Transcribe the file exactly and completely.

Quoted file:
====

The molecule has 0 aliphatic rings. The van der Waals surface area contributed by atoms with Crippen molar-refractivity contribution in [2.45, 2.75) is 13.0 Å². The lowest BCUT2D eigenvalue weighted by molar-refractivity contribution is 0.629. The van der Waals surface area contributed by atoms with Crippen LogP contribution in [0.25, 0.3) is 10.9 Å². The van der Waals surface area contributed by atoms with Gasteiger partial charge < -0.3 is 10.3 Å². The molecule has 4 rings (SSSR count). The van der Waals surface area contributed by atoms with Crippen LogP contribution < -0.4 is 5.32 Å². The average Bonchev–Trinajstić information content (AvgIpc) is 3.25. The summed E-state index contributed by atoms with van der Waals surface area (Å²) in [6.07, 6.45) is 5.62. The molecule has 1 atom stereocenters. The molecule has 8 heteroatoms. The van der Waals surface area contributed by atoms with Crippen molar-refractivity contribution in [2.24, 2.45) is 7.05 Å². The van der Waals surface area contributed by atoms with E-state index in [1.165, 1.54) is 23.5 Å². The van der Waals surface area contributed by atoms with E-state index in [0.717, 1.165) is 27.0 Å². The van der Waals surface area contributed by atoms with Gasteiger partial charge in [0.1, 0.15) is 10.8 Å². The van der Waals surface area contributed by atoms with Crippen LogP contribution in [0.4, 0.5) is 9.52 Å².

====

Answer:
The molecule has 0 aliphatic rings. The van der Waals surface area contributed by atoms with Crippen molar-refractivity contribution in [2.45, 2.75) is 13.0 Å². The lowest BCUT2D eigenvalue weighted by molar-refractivity contribution is 0.629. The van der Waals surface area contributed by atoms with Crippen LogP contribution in [0.25, 0.3) is 10.9 Å². The van der Waals surface area contributed by atoms with Gasteiger partial charge < -0.3 is 10.3 Å². The molecule has 4 rings (SSSR count). The van der Waals surface area contributed by atoms with Crippen LogP contribution < -0.4 is 5.32 Å². The average Bonchev–Trinajstić information content (AvgIpc) is 3.25. The summed E-state index contributed by atoms with van der Waals surface area (Å²) in [6.07, 6.45) is 5.62. The molecule has 1 atom stereocenters. The molecule has 8 heteroatoms. The van der Waals surface area contributed by atoms with Crippen molar-refractivity contribution in [2.24, 2.45) is 7.05 Å². The van der Waals surface area contributed by atoms with E-state index in [1.165, 1.54) is 23.5 Å². The van der Waals surface area contributed by atoms with E-state index in [0.717, 1.165) is 27.0 Å². The van der Waals surface area contributed by atoms with Gasteiger partial charge in [0.1, 0.15) is 10.8 Å². The van der Waals surface area contributed by atoms with Crippen LogP contribution in [0.4, 0.5) is 9.52 Å².